Antibody Immune Response

Antibodies are Y-shaped proteins that are found in blood or other bodily fluids of vertebrates, and are used by the immune system to identify and neutralize foreign objects, such as bacteria and viruses. They are made of a few basic structural units called chains; each antibody has two large heavy chains and two small light chains. There are several different types of antibody heavy chain, and several different kinds of antibodies, which are grouped into different isotypes based on which heavy chain they possess. Five different antibody isotypes are known in mammals, which perform different roles, and help direct the appropriate immune response for each different type of foreign object they encounter.
Although the general structure of all antibodies is very similar, a small region at the tip of the protein is extremely variable, allowing millions of antibodies with slightly different tip structures to exist. Each of these variants can bind to a different target, known as an antigen. This huge diversity of antibodies allows the immune system to recognize an equally wide diversity of antigens. The unique part of the antigen recognized by an antibody is called an epitope. These epitopes fit precisely with their antibody, similar to a key fitting into a lock, in a highly specific interaction that allows antibodies to identify and bind only their unique antigen in the midst of the millions of different molecules that make up an organism. Recognition of an antigen by an antibody tags it for attack by other parts of the immune system. Antibodies can also neutralize targets directly by, for example, binding to a part of a pathogen that it needs to cause an infection.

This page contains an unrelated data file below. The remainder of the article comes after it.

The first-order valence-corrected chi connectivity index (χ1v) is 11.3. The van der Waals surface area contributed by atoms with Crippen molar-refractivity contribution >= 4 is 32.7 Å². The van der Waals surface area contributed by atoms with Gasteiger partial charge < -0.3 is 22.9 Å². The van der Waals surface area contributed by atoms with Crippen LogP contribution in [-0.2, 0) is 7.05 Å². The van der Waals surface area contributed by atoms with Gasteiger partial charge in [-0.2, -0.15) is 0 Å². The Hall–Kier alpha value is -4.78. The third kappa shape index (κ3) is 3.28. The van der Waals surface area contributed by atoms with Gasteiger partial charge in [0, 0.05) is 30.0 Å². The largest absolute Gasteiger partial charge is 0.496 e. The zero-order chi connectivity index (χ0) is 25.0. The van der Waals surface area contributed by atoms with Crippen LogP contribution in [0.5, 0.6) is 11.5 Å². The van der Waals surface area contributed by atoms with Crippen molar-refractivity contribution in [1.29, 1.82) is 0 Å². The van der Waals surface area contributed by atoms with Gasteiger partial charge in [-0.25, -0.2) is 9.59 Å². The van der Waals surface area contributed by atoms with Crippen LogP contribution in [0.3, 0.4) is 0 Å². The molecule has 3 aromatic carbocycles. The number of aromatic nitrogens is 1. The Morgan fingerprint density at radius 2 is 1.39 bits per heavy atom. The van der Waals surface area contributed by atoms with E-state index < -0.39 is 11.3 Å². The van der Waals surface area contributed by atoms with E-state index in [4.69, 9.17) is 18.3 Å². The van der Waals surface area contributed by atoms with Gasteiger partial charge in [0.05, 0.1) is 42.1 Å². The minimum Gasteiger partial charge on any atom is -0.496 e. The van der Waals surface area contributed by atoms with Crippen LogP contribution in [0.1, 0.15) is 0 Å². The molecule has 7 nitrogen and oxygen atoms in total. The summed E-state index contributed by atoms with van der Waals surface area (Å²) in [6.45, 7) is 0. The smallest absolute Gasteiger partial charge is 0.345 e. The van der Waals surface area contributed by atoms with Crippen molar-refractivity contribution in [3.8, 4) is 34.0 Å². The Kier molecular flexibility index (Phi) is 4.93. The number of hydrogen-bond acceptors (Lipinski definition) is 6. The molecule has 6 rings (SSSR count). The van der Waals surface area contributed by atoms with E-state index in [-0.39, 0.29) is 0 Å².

The large and diverse population of antibodies is generated by random combinations of a set of gene segments that encode different antigen binding sites (or paratopes), followed by random mutations in this area of the antibody gene, which create further diversity. Antibody genes also re-organize in a process called class switching that changes the base of the heavy chain to another, creating a different isotype of the antibody that retains the antigen specific variable region. This allows a single antibody to be used by several different parts of the immune system.



Antibodies occur in two forms: a soluble form secreted into the blood and tissue fluids, and a membrane-bound form attached to the surface of a B cell that is called the B cell receptor (BCR). The BCR allows a B cell to detect when a specific antigen is present in the body and triggers B cell activation. Activated B cells differentiate into either antibody generating factories called plasma cells that secrete soluble antibody, or into memory cells that survive in the body for years afterwards to allow the immune system to remember an antigen and respond faster upon future exposures. Antibodies are, therefore, an essential component of the adaptive immune system that learns, adapts and remembers responses to invading pathogens. Production of antibodies is the main function of the humoral immune system.

Antibodies can come in different forms known as isotypes or classes. In mammals there are five antibody isotypes known as IgA, IgD, IgE,IgG and IgM. They are each named with an "Ig" prefix that stands for immunoglobulin, another name for antibody, and differ in their biological properties, functional locations and ability to deal with different antigens, as depicted in the table.


The antibody isotype of a B cell changes during the cell's development and activation. Immature B cells, which have never been exposed to antigen, are known as naïve B cells and express only the IgM isotype in a cell surface bound form. B cells begin to express both IgM and IgD when they reach maturity - the co-expression of both these immunoglobulin isotypes renders the B cell 'mature' and ready to respond to antigen. B cell activation follows engagement of the cell bound antibody molecule with an antigen, causing the cell to divide and differentiate into an antibody producing cell called a plasma cell. In this activated form, the B cell starts to produce antibody in a secreted form rather than a membrane-bound form. Some daughter cells of the activated B cells undergo isotype switching, a mechanism that causes the production of antiodies to change from IgM or IgD to the other antibody isotypes, IgE, IgA or IgG, that have defined roles in the immune system.